Chapter 3: Business Organizations
This chapter deals with the economic organizations that are
found in our economy. Most businesses operate in search of
profits. Others are organized and operate like a business,
although profits are not their primary concern.
1 deals with the three main forms of business organization.
The first is the sole proprietorship, which is a business
owned and operated by one person. The second is the partnership,
which is a business jointly owned by two or more persons.
The third is the corporation, which is recognized as a separate
entity having all the rights of an individual. The proprietorship
is the most common and most profitable form of business organization.
The corporation is the largest and most visible.
2 focuses on the ways that businesses can expand. The first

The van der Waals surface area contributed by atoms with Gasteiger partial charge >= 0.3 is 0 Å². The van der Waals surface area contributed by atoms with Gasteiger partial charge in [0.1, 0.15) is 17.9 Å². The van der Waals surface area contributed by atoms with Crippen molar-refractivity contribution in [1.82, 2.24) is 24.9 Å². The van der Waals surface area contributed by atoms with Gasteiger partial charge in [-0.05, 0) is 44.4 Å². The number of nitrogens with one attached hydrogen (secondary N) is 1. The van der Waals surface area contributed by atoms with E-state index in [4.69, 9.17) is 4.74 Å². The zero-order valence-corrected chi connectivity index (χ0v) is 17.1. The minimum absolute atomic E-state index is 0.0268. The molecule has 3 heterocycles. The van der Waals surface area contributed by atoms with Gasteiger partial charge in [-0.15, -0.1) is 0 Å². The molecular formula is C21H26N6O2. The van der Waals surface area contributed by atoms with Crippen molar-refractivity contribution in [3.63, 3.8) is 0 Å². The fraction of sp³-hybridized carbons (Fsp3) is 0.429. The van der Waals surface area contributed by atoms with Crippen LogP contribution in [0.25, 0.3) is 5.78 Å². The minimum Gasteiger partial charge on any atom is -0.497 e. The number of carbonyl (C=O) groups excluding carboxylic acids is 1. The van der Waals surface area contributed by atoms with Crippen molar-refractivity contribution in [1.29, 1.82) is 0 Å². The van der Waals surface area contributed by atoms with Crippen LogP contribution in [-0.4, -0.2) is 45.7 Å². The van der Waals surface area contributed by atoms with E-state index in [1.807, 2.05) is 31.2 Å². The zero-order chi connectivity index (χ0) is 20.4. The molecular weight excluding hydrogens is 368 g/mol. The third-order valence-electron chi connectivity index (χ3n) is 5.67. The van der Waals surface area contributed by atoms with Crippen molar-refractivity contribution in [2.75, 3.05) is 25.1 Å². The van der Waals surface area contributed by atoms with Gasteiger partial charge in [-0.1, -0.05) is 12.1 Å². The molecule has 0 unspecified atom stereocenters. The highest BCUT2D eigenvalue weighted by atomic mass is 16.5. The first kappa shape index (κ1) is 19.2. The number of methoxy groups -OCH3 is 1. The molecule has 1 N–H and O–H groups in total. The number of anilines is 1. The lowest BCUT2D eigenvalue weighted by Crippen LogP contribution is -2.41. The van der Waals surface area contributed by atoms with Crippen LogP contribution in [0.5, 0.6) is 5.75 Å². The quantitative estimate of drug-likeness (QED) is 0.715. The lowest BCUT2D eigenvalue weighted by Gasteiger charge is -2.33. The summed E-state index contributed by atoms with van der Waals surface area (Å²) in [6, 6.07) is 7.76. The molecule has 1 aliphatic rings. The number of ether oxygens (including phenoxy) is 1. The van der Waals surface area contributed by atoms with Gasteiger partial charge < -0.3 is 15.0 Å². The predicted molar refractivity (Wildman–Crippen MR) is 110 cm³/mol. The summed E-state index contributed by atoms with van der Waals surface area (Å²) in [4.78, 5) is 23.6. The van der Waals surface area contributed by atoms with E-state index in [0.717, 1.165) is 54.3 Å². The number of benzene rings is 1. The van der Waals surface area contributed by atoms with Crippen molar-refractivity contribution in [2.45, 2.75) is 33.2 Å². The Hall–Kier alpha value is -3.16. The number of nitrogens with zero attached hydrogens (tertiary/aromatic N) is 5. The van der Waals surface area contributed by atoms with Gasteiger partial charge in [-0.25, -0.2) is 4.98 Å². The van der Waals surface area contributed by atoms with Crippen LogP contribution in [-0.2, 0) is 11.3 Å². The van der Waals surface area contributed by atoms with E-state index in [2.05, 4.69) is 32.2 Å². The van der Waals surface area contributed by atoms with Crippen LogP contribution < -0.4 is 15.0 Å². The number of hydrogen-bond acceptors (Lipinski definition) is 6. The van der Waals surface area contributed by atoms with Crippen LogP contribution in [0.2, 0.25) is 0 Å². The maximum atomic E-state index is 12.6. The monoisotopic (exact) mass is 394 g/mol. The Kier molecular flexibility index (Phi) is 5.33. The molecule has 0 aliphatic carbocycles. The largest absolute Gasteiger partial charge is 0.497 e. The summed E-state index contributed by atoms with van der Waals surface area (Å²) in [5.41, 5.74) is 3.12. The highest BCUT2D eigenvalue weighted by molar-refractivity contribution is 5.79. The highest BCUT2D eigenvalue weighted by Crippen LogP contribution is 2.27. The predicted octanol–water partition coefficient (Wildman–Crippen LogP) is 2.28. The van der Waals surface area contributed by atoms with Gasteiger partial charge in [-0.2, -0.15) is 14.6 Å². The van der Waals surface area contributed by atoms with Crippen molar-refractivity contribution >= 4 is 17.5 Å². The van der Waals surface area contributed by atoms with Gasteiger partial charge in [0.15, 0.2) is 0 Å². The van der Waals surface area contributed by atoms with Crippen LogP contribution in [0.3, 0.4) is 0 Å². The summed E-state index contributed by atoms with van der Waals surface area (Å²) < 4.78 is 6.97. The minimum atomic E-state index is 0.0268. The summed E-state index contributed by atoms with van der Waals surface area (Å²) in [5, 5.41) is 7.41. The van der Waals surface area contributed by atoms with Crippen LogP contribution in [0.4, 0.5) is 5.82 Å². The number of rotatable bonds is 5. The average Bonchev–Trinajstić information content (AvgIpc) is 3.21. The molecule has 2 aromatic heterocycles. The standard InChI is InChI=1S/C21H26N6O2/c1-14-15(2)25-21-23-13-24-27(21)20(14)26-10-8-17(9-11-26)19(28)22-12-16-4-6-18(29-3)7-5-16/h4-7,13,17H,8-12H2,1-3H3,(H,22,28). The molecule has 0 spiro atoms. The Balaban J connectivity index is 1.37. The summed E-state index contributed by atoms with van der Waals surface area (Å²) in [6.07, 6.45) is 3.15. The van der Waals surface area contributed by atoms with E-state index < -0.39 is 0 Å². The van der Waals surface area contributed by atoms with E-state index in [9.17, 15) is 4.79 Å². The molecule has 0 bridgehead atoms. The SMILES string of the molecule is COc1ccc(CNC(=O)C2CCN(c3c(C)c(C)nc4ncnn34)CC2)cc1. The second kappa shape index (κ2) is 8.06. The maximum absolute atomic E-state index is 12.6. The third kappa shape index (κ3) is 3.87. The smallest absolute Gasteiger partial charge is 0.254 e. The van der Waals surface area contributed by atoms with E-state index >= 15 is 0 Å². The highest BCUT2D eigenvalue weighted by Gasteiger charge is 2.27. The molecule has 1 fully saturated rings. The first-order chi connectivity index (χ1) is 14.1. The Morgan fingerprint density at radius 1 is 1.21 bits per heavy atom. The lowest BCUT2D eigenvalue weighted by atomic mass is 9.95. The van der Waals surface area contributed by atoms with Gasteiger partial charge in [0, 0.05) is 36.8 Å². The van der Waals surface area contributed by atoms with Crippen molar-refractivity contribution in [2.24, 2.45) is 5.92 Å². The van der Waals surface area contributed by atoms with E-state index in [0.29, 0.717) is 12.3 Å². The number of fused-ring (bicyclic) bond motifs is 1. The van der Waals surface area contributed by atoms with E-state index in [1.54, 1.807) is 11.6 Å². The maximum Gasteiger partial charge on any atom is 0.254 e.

way is through reinvesting internally generated funds, which
can also be paid out to the owners in the form of dividends.
The second way is through combinations called mergers. Two
kinds of mergers, horizontal mergers and vertical mergers,
take place for a number of reasons. Some firms merge to become
bigger or more efficient. Others merge to eliminate their
rivals or to change corporate identity. Some mergers may result
in a conglomerate, or even a multinational if the business
has manufacturing or service operations in a number of different
Section 3 examines other economic organizations such as schools,
medical care facilities, and churches. These organizations
operate like a business, but on a not-for-profit basis to
further the benefit of a cause or the welfare of the members.
One example is the cooperative, or co-op, a voluntary association
formed to carry on some kind of economic activity or benefit
its owners. The labor union is another example. Even government
can play a direct role in the economy when it produces goods
and services. The government also plays an indirect role when
it grants money in the form of unemployment payments, Social
Security, or welfare in order to give some groups purchasing
power that they would not otherwise have. In each case, the
benefits of a government action or policy should outweigh